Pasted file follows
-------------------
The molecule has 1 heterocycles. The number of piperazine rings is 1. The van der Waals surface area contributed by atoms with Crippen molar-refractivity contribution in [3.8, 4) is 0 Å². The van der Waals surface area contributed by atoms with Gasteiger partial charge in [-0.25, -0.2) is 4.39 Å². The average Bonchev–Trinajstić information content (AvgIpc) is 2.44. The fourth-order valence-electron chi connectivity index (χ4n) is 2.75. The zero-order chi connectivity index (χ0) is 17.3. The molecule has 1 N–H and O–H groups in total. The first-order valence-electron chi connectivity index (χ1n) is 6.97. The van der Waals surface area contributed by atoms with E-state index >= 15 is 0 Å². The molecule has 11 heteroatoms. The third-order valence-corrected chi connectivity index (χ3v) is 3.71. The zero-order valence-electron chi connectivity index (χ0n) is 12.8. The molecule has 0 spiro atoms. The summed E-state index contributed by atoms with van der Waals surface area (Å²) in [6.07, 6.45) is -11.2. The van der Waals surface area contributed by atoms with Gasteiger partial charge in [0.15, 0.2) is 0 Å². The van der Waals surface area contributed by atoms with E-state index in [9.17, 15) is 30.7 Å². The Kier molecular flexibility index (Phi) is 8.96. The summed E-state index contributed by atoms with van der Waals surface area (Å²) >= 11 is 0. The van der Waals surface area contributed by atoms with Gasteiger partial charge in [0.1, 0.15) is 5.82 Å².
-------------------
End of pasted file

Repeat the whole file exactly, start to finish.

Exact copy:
The molecule has 1 heterocycles. The number of piperazine rings is 1. The van der Waals surface area contributed by atoms with Crippen molar-refractivity contribution in [3.8, 4) is 0 Å². The van der Waals surface area contributed by atoms with Gasteiger partial charge in [-0.25, -0.2) is 4.39 Å². The average Bonchev–Trinajstić information content (AvgIpc) is 2.44. The fourth-order valence-electron chi connectivity index (χ4n) is 2.75. The zero-order chi connectivity index (χ0) is 17.3. The molecule has 1 N–H and O–H groups in total. The first-order valence-electron chi connectivity index (χ1n) is 6.97. The van der Waals surface area contributed by atoms with E-state index >= 15 is 0 Å². The molecule has 11 heteroatoms. The third-order valence-corrected chi connectivity index (χ3v) is 3.71. The zero-order valence-electron chi connectivity index (χ0n) is 12.8. The molecule has 0 spiro atoms. The summed E-state index contributed by atoms with van der Waals surface area (Å²) in [6.07, 6.45) is -11.2. The van der Waals surface area contributed by atoms with Gasteiger partial charge in [0.15, 0.2) is 0 Å². The van der Waals surface area contributed by atoms with E-state index in [9.17, 15) is 30.7 Å². The Kier molecular flexibility index (Phi) is 8.96. The summed E-state index contributed by atoms with van der Waals surface area (Å²) >= 11 is 0. The van der Waals surface area contributed by atoms with Gasteiger partial charge in [0.1, 0.15) is 5.82 Å².